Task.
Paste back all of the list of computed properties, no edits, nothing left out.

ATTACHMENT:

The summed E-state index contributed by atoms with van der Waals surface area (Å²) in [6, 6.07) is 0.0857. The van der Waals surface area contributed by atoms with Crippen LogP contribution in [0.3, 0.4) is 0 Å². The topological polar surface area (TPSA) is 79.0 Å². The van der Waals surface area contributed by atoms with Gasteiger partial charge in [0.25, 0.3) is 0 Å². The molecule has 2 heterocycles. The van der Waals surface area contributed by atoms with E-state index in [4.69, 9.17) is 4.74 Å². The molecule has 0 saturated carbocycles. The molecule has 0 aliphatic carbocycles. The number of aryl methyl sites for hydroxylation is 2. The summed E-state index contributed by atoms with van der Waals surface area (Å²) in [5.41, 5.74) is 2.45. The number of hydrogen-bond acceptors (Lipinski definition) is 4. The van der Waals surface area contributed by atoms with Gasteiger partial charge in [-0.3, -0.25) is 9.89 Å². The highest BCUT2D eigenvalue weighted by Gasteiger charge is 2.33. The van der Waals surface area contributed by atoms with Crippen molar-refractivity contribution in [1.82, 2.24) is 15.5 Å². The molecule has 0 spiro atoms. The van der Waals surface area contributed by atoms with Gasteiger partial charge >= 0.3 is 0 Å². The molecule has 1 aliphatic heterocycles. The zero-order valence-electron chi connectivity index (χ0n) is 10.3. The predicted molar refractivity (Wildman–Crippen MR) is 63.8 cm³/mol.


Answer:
The summed E-state index contributed by atoms with van der Waals surface area (Å²) in [6, 6.07) is 0.0857. The van der Waals surface area contributed by atoms with Crippen LogP contribution in [0.3, 0.4) is 0 Å². The topological polar surface area (TPSA) is 79.0 Å². The van der Waals surface area contributed by atoms with Gasteiger partial charge in [0.25, 0.3) is 0 Å². The molecule has 2 heterocycles. The van der Waals surface area contributed by atoms with E-state index in [4.69, 9.17) is 4.74 Å². The molecule has 0 saturated carbocycles. The molecule has 0 aliphatic carbocycles. The number of aryl methyl sites for hydroxylation is 2. The summed E-state index contributed by atoms with van der Waals surface area (Å²) in [5.41, 5.74) is 2.45. The number of hydrogen-bond acceptors (Lipinski definition) is 4. The van der Waals surface area contributed by atoms with Gasteiger partial charge in [-0.3, -0.25) is 9.89 Å². The highest BCUT2D eigenvalue weighted by Gasteiger charge is 2.33. The van der Waals surface area contributed by atoms with Crippen molar-refractivity contribution in [1.82, 2.24) is 15.5 Å². The molecule has 0 spiro atoms. The van der Waals surface area contributed by atoms with Gasteiger partial charge >= 0.3 is 0 Å². The molecule has 1 aliphatic heterocycles. The zero-order valence-electron chi connectivity index (χ0n) is 10.3. The predicted molar refractivity (Wildman–Crippen MR) is 63.8 cm³/mol.